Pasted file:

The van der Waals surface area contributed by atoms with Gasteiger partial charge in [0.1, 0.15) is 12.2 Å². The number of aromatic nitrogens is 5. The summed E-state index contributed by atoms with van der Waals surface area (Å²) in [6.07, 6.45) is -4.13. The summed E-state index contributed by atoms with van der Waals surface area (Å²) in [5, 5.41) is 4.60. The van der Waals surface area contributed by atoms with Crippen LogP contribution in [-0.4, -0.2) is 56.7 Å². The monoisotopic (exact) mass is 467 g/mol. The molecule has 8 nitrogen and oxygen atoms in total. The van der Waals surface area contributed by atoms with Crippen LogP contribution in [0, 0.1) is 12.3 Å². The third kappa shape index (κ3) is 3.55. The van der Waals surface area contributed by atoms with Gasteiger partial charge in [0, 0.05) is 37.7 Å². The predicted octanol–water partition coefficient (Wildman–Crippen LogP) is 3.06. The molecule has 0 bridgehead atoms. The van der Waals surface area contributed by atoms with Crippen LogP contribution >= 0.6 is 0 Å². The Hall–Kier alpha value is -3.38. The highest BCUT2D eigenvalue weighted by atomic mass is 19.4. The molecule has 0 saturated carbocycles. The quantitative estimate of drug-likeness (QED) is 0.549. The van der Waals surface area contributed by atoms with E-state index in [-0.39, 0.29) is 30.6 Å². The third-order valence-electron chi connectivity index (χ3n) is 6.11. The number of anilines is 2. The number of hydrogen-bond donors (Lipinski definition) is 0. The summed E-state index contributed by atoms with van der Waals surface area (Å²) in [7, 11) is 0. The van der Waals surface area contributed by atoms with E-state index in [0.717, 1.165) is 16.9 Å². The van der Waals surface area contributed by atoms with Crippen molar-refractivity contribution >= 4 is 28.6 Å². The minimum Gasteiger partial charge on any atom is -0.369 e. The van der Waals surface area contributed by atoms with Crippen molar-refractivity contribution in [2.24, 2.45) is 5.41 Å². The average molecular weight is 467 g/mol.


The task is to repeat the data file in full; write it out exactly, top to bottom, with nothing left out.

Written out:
The van der Waals surface area contributed by atoms with Gasteiger partial charge in [0.1, 0.15) is 12.2 Å². The number of aromatic nitrogens is 5. The summed E-state index contributed by atoms with van der Waals surface area (Å²) in [6.07, 6.45) is -4.13. The summed E-state index contributed by atoms with van der Waals surface area (Å²) in [5, 5.41) is 4.60. The van der Waals surface area contributed by atoms with Crippen LogP contribution in [-0.4, -0.2) is 56.7 Å². The monoisotopic (exact) mass is 467 g/mol. The molecule has 8 nitrogen and oxygen atoms in total. The van der Waals surface area contributed by atoms with Crippen LogP contribution in [0, 0.1) is 12.3 Å². The third kappa shape index (κ3) is 3.55. The van der Waals surface area contributed by atoms with Gasteiger partial charge in [0, 0.05) is 37.7 Å². The predicted octanol–water partition coefficient (Wildman–Crippen LogP) is 3.06. The molecule has 0 bridgehead atoms. The van der Waals surface area contributed by atoms with Crippen LogP contribution >= 0.6 is 0 Å². The Hall–Kier alpha value is -3.38. The highest BCUT2D eigenvalue weighted by atomic mass is 19.4. The molecule has 0 saturated carbocycles. The quantitative estimate of drug-likeness (QED) is 0.549. The van der Waals surface area contributed by atoms with E-state index in [-0.39, 0.29) is 30.6 Å². The third-order valence-electron chi connectivity index (χ3n) is 6.11. The number of anilines is 2. The number of hydrogen-bond donors (Lipinski definition) is 0. The summed E-state index contributed by atoms with van der Waals surface area (Å²) in [7, 11) is 0. The van der Waals surface area contributed by atoms with E-state index in [0.717, 1.165) is 16.9 Å². The van der Waals surface area contributed by atoms with Crippen molar-refractivity contribution >= 4 is 28.6 Å². The minimum Gasteiger partial charge on any atom is -0.369 e. The van der Waals surface area contributed by atoms with Crippen molar-refractivity contribution in [2.24, 2.45) is 5.41 Å². The average molecular weight is 467 g/mol.